Can you go onto the Giant’s Causeway without paying an entry fee?
The Giant’s Causeway is a free attraction and you only pay if you want to go into the visitor centre or for the car park. From the visitor centre you can have an audio guided tour, access to the gift shop, toilets etc. If you arrive before the visitor centre opens or after it has closed you can use the car park for free. In the evening you can stay until sunset.
How much does parking and going into the visitor centre cost?
It costs £11.50 per person for a combined ticket for parking and entry into the visitor centre, the cost is not worth it for what is on offer in the visitor centre. It is free however for National Trust members. If you are avoiding the parking charge use the hotel nearby and do not park on the grass verge. Traffic wardens operate here on most days and give out tickets with a £90 fine for illegal parking.
Is it easily accessible for people with limited mobility?
The roadway from the car park to the main area has a good smooth surface and takes about 15-20 minutes to walk or there is a shuttle bus service that operates to the edge of the Giant’s Causeway. Once you reach the stones and rocks then depending upon the level of your disability will determine whether or not you can continue from this point.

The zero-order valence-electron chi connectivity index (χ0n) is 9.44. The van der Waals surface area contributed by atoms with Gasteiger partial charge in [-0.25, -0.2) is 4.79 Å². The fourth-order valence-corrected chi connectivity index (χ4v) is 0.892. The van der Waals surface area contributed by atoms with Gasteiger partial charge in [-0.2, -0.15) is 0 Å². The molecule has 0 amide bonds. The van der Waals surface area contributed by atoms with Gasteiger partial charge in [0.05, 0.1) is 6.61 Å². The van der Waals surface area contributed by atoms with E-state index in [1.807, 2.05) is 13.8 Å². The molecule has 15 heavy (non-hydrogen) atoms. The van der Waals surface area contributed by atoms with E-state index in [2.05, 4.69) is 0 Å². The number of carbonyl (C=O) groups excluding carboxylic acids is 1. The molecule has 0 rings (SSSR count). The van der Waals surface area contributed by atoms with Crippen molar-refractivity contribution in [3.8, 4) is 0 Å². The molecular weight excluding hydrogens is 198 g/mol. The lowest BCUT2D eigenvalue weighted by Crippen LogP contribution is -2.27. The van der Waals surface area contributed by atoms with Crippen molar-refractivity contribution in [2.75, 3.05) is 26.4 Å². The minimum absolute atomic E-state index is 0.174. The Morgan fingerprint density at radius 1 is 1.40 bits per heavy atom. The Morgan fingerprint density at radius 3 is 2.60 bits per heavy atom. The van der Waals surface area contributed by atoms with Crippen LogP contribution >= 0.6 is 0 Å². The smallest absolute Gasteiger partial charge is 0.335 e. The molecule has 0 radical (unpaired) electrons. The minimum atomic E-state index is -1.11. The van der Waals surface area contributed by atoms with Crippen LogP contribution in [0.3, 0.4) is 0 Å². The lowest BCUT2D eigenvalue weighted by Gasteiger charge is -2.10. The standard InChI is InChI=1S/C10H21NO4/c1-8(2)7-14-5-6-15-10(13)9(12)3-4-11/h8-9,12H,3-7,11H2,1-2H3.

Must Know

First known by the outside world
In 1693, news of this phenomenon was announced to the outside world through a paper written at Trinity College, Dublin. In 1697 a draughtsman was sent to make drawings of this tip of the north east of Ireland. What might seem amazing now was that at the time there was lots of discussion as to how the Causeway had been formed. Whether by men using picks and shovels, by nature or by a giant. It was not until 1771 that it was announced that the causeway was formed through volcanic action.